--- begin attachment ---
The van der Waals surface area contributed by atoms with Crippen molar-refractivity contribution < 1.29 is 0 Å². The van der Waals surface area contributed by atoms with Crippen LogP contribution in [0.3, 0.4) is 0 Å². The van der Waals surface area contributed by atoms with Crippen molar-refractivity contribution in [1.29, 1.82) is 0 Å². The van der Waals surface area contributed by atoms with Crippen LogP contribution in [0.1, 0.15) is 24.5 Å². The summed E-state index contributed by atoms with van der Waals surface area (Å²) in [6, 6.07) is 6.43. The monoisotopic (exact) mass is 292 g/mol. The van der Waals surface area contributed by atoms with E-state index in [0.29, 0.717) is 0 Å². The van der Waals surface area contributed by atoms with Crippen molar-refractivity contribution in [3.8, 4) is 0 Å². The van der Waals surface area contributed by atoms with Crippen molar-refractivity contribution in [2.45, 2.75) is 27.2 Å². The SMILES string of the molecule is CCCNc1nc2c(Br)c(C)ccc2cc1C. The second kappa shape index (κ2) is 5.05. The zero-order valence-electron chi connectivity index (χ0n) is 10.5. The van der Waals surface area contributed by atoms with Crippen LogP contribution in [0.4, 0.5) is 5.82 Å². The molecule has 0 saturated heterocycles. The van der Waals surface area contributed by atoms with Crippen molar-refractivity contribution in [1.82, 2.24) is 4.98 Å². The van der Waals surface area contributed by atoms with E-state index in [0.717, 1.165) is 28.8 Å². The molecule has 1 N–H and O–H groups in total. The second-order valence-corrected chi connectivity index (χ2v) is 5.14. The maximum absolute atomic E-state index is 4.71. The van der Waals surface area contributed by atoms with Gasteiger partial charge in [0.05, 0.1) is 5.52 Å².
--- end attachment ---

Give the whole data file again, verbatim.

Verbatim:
The van der Waals surface area contributed by atoms with Crippen molar-refractivity contribution < 1.29 is 0 Å². The van der Waals surface area contributed by atoms with Crippen LogP contribution in [0.3, 0.4) is 0 Å². The van der Waals surface area contributed by atoms with Crippen molar-refractivity contribution in [1.29, 1.82) is 0 Å². The van der Waals surface area contributed by atoms with Crippen LogP contribution in [0.1, 0.15) is 24.5 Å². The summed E-state index contributed by atoms with van der Waals surface area (Å²) in [6, 6.07) is 6.43. The monoisotopic (exact) mass is 292 g/mol. The van der Waals surface area contributed by atoms with E-state index in [0.29, 0.717) is 0 Å². The van der Waals surface area contributed by atoms with Crippen molar-refractivity contribution in [3.8, 4) is 0 Å². The van der Waals surface area contributed by atoms with Crippen molar-refractivity contribution in [2.45, 2.75) is 27.2 Å². The SMILES string of the molecule is CCCNc1nc2c(Br)c(C)ccc2cc1C. The second kappa shape index (κ2) is 5.05. The zero-order valence-electron chi connectivity index (χ0n) is 10.5. The van der Waals surface area contributed by atoms with Crippen LogP contribution in [0.4, 0.5) is 5.82 Å². The molecule has 0 saturated heterocycles. The van der Waals surface area contributed by atoms with Crippen molar-refractivity contribution in [1.82, 2.24) is 4.98 Å². The van der Waals surface area contributed by atoms with E-state index in [0.717, 1.165) is 28.8 Å². The molecule has 1 N–H and O–H groups in total. The second-order valence-corrected chi connectivity index (χ2v) is 5.14. The maximum absolute atomic E-state index is 4.71. The van der Waals surface area contributed by atoms with Gasteiger partial charge in [0.05, 0.1) is 5.52 Å².